Friday, 9 February 2018

RESTful queries coming to Infinispan 9.2


One of the interesting features in the upcoming Infinispan 9.2 release is the possibility to execute queries over the REST endpoint, enabling users to take advantage of the easy-to-use and expressiveness of the Ickle query language, that combines a subset of JP-QL with full-text features. You can learn more info about Ickle in a previous post.

Besides exposing query over REST, Infinispan 9.2 also adds support for mapping between JSON and Protobuf formats, allowing an efficient storage in binary format while exposing queries, reading and writing content as JSON documents.

To illustrate those new capabilities, this post will walk you through a sample app from scratch!


Sample app


Running the server

We start by running the Infinispan Server 9.2.0.CR2 (the latest release candidate):


This will get you a fresh instance of Infinispan running, with login and password 'user' and the REST port 8080 mapped to localhost. TIP: if you run more than one container, they'll form a cluster automatically.

Creating an indexed cache

Next step is to create an indexed cache called 'pokemon'. We make use of the CLI  (Command Line Interface) to create this cache. In the future, with ISPN-8529, we'll also be able to create cache with arbitrary configuration using REST, but for now we execute a CLI recipe:


Creating the schema

In order to be able to query, we need to define a protobuf schema for our data. The schema follows the Protobuf 2 format (Protobuf 3 support is coming) and allows for extensions to define indexing properties (analyzers, storage, etc).

Here's how it looks like:


The protobuf schema can contain some comments on top of fields and messages with "annotations" to control indexing. Hibernate Search users will recognize some of those pseudo annotations we are using here: they resemble closely their counterpart.


Registering the schema

Once we have our schema, we can easily register it via REST:



Populating the cache

We're now ready to put some data in the cache. As mentioned earlier, ingesting can be done by sending JSON documents directly. Once Infinispan receives those documents, it will convert them to protobuf, index and store them.

In order to match a particular inbound document to an entity in the schema, Infinispan uses a special meta field called _type that must be provided in the document. Here's an example of a JSON document that conforms to our schema:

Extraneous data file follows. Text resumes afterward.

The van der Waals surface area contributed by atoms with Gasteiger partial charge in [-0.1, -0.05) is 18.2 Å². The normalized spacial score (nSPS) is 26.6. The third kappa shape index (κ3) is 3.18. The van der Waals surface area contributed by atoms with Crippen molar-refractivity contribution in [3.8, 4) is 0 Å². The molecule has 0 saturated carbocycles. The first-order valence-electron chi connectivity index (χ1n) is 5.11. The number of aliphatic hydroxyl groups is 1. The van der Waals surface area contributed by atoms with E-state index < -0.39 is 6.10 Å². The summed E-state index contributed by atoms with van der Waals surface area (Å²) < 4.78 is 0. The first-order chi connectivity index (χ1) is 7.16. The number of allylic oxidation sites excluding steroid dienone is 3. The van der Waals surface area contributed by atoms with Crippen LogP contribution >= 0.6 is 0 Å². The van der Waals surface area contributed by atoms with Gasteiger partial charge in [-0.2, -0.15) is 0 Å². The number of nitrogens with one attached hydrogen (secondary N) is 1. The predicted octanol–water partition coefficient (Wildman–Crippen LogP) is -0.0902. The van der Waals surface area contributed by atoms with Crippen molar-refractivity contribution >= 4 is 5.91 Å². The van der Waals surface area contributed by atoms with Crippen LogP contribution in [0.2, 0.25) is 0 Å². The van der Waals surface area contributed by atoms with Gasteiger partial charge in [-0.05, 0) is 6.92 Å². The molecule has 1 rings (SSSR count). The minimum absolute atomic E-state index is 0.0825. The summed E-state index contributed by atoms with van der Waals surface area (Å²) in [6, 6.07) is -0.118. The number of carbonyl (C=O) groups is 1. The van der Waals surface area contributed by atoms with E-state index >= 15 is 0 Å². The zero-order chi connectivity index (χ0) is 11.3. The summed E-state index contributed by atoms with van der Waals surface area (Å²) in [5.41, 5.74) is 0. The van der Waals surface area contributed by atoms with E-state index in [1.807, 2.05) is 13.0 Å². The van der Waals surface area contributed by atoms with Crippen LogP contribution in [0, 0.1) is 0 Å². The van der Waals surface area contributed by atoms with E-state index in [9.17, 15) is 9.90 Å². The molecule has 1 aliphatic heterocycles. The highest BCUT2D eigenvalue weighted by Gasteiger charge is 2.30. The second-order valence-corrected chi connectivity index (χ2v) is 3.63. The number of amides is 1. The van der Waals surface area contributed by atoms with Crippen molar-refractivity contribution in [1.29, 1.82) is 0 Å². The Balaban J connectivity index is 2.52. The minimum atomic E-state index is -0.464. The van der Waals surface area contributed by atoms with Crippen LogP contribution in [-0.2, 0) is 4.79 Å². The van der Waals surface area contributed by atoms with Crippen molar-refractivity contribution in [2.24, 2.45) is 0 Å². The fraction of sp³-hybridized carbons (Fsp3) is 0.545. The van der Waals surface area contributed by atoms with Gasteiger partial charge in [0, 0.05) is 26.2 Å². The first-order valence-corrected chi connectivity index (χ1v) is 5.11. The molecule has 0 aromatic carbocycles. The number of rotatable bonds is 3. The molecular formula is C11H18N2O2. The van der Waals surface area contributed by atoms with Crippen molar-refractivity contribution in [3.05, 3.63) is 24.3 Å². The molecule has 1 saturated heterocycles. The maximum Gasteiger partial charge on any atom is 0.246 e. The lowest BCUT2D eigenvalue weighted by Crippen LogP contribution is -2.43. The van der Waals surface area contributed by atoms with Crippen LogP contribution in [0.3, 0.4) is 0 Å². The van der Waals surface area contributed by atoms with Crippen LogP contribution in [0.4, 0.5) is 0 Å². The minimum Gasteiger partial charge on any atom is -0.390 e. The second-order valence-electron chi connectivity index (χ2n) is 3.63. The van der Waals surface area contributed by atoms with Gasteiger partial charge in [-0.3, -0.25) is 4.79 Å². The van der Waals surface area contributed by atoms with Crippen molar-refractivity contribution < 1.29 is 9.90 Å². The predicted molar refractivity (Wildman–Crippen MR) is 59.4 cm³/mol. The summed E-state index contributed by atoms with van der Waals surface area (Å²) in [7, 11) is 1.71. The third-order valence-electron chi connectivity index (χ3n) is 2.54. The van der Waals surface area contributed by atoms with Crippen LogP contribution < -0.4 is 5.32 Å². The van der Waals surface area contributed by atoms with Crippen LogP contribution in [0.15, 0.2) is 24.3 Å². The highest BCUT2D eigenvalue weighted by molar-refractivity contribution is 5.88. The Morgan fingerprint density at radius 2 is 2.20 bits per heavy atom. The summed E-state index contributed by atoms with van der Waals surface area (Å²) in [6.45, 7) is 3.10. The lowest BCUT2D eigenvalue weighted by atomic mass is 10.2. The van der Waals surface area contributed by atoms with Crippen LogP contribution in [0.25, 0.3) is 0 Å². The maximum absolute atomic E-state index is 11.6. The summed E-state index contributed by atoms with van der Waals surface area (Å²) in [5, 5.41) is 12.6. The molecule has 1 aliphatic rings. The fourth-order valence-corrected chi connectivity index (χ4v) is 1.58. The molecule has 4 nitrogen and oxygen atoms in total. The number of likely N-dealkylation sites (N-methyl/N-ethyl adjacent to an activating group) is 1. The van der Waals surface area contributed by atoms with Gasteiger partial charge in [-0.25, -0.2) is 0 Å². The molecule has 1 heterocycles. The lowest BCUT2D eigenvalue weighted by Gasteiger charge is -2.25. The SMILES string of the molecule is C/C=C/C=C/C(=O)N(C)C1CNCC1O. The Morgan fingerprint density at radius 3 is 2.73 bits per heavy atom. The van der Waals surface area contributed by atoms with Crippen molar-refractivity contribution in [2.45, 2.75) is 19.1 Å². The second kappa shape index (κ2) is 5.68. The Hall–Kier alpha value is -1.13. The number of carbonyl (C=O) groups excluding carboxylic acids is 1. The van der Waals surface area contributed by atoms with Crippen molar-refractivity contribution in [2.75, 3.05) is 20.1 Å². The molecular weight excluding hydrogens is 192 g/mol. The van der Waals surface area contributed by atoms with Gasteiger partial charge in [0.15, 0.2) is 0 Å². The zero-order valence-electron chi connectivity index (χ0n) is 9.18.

Writing the document is easy:


we can retrieve content by key as JSON:


Querying


The new query endpoint can be called with an "action" parameter named "search", after the cache name. The simplest query, which returns all data can be done with:

http://localhost:8080/rest/pokemon?action=search&query=from Pokemon


If you do not want to return all the fields, use a Select clause:

http://localhost:8080/rest/pokemon?action=search&query=Select name, speed from Pokemon


Pagination can be controlled with the offset, max_results URL parameters:

http://localhost:8080/rest/pokemon?action=search&query=from Pokemon&offset=2&max_results=20


Grouping is also possible:

http://localhost:8080/rest/pokemon?action=search&query=select count(p.name) from Pokemon p group by generation


Example of a query result:

http://localhost:8080/rest/pokemon?action=search&query=select name,pokedex_number,against_fire from Pokemon order by against_fire asc&max_results=5

Results:




Conclusion

 

Infinispan 9.2 makes it easier to quickly ingest and query datasets using the ubiquitous JSON format, without sacrificing type safety and storage size.

By storing Protobuf, this will also enable other clients like the Hot Rod C#/C++ clients to query, read and write data simultaneously with REST clients.

The full source code for the demo, along with instructions on how to populate the whole dataset can be found at Github.

Finally, please try out this new feature in your own dataset and let us know how it goes!




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